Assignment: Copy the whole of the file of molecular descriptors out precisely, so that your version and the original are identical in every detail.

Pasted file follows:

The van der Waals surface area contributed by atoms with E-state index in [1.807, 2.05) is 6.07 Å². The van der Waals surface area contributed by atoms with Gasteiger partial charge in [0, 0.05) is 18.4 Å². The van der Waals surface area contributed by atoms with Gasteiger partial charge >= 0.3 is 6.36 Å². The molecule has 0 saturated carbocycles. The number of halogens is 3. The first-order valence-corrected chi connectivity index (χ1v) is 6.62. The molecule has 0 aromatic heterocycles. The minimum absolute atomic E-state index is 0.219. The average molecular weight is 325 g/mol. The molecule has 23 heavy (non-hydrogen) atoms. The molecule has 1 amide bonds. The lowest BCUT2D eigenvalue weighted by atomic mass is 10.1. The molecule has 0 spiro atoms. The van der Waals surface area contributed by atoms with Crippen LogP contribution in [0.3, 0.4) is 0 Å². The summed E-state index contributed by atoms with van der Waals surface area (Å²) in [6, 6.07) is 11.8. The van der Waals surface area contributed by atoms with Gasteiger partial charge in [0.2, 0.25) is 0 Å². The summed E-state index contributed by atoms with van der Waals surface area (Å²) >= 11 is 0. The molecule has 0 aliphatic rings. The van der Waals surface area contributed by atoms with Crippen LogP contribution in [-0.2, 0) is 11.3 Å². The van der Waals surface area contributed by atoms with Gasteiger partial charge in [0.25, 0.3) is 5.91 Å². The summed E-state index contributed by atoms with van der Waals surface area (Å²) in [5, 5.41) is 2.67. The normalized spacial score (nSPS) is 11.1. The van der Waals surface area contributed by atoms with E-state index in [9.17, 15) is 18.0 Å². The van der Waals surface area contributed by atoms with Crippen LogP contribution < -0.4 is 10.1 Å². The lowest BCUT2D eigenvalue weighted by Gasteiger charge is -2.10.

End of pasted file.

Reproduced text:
The van der Waals surface area contributed by atoms with E-state index in [1.807, 2.05) is 6.07 Å². The van der Waals surface area contributed by atoms with Gasteiger partial charge in [0, 0.05) is 18.4 Å². The van der Waals surface area contributed by atoms with Gasteiger partial charge >= 0.3 is 6.36 Å². The molecule has 0 saturated carbocycles. The number of halogens is 3. The first-order valence-corrected chi connectivity index (χ1v) is 6.62. The molecule has 0 aromatic heterocycles. The minimum absolute atomic E-state index is 0.219. The average molecular weight is 325 g/mol. The molecule has 23 heavy (non-hydrogen) atoms. The molecule has 1 amide bonds. The lowest BCUT2D eigenvalue weighted by atomic mass is 10.1. The molecule has 0 spiro atoms. The van der Waals surface area contributed by atoms with Crippen LogP contribution in [0.3, 0.4) is 0 Å². The summed E-state index contributed by atoms with van der Waals surface area (Å²) in [6, 6.07) is 11.8. The van der Waals surface area contributed by atoms with Gasteiger partial charge in [0.2, 0.25) is 0 Å². The summed E-state index contributed by atoms with van der Waals surface area (Å²) >= 11 is 0. The molecule has 0 aliphatic rings. The van der Waals surface area contributed by atoms with Crippen LogP contribution in [-0.2, 0) is 11.3 Å². The van der Waals surface area contributed by atoms with Gasteiger partial charge in [0.25, 0.3) is 5.91 Å². The summed E-state index contributed by atoms with van der Waals surface area (Å²) in [5, 5.41) is 2.67. The normalized spacial score (nSPS) is 11.1. The van der Waals surface area contributed by atoms with E-state index in [9.17, 15) is 18.0 Å². The van der Waals surface area contributed by atoms with Crippen LogP contribution < -0.4 is 10.1 Å². The lowest BCUT2D eigenvalue weighted by Gasteiger charge is -2.10.